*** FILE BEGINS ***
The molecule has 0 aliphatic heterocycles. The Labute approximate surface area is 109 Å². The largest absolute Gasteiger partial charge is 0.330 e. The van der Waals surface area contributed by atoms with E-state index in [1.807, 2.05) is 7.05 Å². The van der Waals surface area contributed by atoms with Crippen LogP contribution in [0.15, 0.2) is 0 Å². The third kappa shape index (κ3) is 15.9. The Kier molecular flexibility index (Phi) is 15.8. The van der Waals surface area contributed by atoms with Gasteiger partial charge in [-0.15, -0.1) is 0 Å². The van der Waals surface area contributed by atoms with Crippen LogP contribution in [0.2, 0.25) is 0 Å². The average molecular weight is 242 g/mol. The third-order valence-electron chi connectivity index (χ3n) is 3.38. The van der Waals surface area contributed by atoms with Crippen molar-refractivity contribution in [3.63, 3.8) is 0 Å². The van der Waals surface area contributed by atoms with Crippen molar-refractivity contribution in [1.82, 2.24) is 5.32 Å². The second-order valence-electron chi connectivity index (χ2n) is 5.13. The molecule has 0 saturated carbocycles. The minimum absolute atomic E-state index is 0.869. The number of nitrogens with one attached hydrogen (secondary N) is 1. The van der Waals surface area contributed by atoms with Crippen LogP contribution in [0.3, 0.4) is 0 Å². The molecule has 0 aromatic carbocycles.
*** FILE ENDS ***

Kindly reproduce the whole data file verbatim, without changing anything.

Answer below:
The molecule has 0 aliphatic heterocycles. The Labute approximate surface area is 109 Å². The largest absolute Gasteiger partial charge is 0.330 e. The van der Waals surface area contributed by atoms with E-state index in [1.807, 2.05) is 7.05 Å². The van der Waals surface area contributed by atoms with Crippen LogP contribution in [0.15, 0.2) is 0 Å². The third kappa shape index (κ3) is 15.9. The Kier molecular flexibility index (Phi) is 15.8. The van der Waals surface area contributed by atoms with Gasteiger partial charge in [-0.15, -0.1) is 0 Å². The van der Waals surface area contributed by atoms with Crippen LogP contribution in [0.2, 0.25) is 0 Å². The average molecular weight is 242 g/mol. The third-order valence-electron chi connectivity index (χ3n) is 3.38. The van der Waals surface area contributed by atoms with Crippen molar-refractivity contribution in [3.63, 3.8) is 0 Å². The van der Waals surface area contributed by atoms with Crippen molar-refractivity contribution in [1.82, 2.24) is 5.32 Å². The second-order valence-electron chi connectivity index (χ2n) is 5.13. The molecule has 0 saturated carbocycles. The minimum absolute atomic E-state index is 0.869. The number of nitrogens with one attached hydrogen (secondary N) is 1. The van der Waals surface area contributed by atoms with Crippen LogP contribution in [0.3, 0.4) is 0 Å². The molecule has 0 aromatic carbocycles.